Author: James L. Bruner
Here we go! Another season of hunting that elusive whitetail deer is in full swing for many hunters. The reports will start to filter in regarding the latest big buck harvested and the inside information will be held in what one might consider a classified manner with nothing but top level viewing for a select chosen few. This is especially true when the hunter has done his or her homework well in advance of the season opener. For these successful hunters it will be a time of admiration and celebration but, for the majority of the hunting population it will become just another year…again.
I spent years hunting whitetails with firearms before graduating to archery equipment. In those earliest of days I learned from my father, who, in my eyes, had more information than I could possibly ever absorb in a lifetime. I was taught the basics of reading deer sign and dedicating myself to time on the stand regardless of the weather or my waning interest at times. Most of that knowledge was embedded deep within my very fabric of existence and still holds vital to success some 28 years later. Yet, there was a flaw in the method, a chink in the armor if you will. We hunted the same area year after year. Practically the same stand from one season to the next. And, although we managed to fill tags and create the substantial bonds of a father and a son, I always wondered what might lay ahead just over that next ridge or in that great expanse of forest where nobody seemed to venture. In short, our hunting was stuck in a rut.
Overcoming obstacles is the greatest hurdle for many hunters. It’s not all about your gear, your clothing, or even your level of experience. There’s a mindset to hunting that successful hunters subscribe to before becoming successful. It’s a willingness to walk beyond the personal borders that most hunters create for themselves. I once remember a good hunting partner of mine comment on an area where we overlooked literally thousands of heavily wooded acres from atop an oak tree bluff. The forest below was thick, dark, and wet in most areas, populated mainly with spruce trees and similar canopy that shrouded the ground from sunlight. In the distance you could see small stands of hardwoods dotted through the landscape. Climbing back up the bluff itself was admittedly tiring and tedious. He said, “I’d like to hunt down there but how the hell would we get the deer back out?” I remarked that transporting the deer out only comes after we shoot the deer so, if you want to sit on this ridge and hope they come to you, feel free. We know the deer are down there and that my friend is where I plan to hunt.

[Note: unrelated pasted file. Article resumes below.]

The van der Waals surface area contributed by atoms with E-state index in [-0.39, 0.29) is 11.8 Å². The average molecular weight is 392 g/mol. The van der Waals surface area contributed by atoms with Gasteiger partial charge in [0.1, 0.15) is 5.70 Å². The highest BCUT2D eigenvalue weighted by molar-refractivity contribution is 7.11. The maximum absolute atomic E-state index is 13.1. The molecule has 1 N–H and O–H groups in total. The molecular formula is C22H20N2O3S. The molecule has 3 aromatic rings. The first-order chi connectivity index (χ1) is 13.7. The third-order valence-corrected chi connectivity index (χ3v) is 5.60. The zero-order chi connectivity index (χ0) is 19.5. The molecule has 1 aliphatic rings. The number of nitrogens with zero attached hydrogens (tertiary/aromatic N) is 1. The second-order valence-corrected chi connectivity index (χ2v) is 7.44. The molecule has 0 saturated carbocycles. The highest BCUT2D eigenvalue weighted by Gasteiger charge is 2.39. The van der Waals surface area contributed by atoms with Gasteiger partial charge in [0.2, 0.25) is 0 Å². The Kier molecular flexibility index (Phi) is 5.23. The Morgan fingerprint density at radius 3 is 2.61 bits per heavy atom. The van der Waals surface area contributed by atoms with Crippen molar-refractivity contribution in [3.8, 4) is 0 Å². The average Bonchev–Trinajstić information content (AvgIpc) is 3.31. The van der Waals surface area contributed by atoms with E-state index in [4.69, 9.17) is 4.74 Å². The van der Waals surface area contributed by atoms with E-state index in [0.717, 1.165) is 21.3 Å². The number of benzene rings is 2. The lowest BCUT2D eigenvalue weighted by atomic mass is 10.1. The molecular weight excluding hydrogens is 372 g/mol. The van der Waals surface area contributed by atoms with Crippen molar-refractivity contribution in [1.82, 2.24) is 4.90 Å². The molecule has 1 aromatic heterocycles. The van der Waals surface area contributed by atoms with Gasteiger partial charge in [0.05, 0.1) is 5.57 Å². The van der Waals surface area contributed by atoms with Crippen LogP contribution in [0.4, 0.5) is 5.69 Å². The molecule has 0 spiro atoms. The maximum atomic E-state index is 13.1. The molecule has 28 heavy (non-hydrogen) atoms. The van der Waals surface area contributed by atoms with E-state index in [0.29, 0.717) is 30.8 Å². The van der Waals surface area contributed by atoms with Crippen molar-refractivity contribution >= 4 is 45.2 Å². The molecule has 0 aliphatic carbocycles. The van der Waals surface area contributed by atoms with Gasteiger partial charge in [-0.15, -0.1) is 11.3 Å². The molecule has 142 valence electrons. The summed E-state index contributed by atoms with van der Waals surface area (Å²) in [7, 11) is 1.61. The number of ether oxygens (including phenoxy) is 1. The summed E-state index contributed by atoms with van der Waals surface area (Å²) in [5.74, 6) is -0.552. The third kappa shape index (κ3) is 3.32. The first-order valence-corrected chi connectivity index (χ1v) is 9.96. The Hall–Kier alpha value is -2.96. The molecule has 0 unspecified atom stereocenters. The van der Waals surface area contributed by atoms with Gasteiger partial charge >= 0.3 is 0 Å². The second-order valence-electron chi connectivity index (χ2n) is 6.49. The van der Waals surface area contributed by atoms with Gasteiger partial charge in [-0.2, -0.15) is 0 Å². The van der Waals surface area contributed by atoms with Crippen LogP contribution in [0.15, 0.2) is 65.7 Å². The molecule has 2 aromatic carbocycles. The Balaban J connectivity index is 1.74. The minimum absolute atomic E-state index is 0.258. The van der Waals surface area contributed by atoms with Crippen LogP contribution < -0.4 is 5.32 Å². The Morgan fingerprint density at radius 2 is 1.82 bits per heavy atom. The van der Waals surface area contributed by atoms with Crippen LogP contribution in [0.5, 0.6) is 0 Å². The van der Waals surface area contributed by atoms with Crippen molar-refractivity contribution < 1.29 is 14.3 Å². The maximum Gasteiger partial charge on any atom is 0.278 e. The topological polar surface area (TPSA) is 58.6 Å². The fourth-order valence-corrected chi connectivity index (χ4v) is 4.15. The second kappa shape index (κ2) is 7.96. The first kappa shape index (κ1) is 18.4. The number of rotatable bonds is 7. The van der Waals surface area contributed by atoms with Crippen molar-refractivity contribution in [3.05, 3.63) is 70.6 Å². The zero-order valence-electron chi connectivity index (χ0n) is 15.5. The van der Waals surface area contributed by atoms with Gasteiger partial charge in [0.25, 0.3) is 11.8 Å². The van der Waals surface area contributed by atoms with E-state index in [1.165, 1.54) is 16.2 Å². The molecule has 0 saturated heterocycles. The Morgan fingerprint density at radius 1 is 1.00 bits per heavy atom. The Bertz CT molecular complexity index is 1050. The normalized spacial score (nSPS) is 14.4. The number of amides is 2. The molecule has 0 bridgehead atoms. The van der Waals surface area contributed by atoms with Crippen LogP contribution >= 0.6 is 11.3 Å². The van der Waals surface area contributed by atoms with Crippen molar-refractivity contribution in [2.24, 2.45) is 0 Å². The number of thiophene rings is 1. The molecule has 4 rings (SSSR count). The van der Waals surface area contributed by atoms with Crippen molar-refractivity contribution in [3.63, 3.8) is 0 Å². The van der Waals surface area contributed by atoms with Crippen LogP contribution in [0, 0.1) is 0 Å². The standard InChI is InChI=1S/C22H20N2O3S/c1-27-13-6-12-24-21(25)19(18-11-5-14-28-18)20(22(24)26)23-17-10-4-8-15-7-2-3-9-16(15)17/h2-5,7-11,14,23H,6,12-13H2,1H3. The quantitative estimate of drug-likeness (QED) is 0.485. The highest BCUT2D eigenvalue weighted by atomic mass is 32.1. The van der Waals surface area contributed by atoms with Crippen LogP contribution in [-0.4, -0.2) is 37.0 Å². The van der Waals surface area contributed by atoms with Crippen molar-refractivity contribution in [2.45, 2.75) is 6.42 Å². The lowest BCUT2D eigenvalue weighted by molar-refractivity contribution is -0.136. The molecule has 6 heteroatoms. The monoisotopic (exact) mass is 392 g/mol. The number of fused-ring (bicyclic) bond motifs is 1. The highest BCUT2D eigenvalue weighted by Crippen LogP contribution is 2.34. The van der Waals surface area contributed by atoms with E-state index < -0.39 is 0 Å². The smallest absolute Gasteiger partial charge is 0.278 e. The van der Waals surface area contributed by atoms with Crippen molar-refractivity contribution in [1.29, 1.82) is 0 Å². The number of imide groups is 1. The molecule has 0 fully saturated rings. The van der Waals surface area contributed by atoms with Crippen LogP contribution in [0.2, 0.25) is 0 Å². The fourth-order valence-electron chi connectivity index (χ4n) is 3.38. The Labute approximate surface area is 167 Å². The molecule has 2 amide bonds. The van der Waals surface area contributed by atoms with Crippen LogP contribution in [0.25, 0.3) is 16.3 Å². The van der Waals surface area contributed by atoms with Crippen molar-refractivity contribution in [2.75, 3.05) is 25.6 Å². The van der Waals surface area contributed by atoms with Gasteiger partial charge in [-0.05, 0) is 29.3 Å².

That mindset is the varying degree between many hunters. Some hold a higher work ethic while others will sit tight and hope the game comes to them. As I’ve explained in the opening paragraphs, I’ve been down that path. There are undoubtedly some readers thinking yes, stay with the oak trees and hunt the deer that feed in the early and late hours. For the most part you are correct if the acorn mast is in production. The part that wasn’t explained was that a dirt road paralleled that ridge no less than 25 yards from the oak trees. Although traffic wasn’t heavy this was public property. We had glassed this area earlier in the year noting several small bucks and one exceptional animal using the area as travel corridor to and from their bedding area below the bluff. They fed in an open fire lane but that would obviously change once hunting pressure began and the acorns started dropping. In reference, their bedding area would remain the same unless pushed by hunters. In three years of hunting this plot of property we had only encountered three other hunters who never bothered to venture much further than the bottom of the bluff. It’s relatively secure to say that the expanse beyond was void of hunting pressure, at least until we arrived.
Go Get ‘Em
This is where most hunters fail. Falling onto the wayside of believing you cannot approach deer without alerting them is calling it quits before getting started. If that were the absolute case it would apply in nearly every hunting scenario. Give yourself the credit for finding a great hunting spot and attack with the caution you would in any hunting situation. There is no reference to the actual approach when traversing greater distances on foot to and from your hunting area. Basics of using the wind, immediate cover, and sunlight if applicable, are common requirements for any hunting situation including the approach. Pace yourself at longer distances to alleviate the possibility to breaking a sweat and creating excess human odor. Realize the time needed to travel and plan accordingly. This is especially relevant when approaching the stand. Your retreat “time” is considered negate but your retreat should be handled with the same caution as your approach. Sooner or later you will spook a deer on your travel. It’s just a matter of fact and the odds increase with the distance traveled and the frequency. That doesn’t spell disaster for the hunt or following hunt. In fact, it could hold clues for changes in your strategy.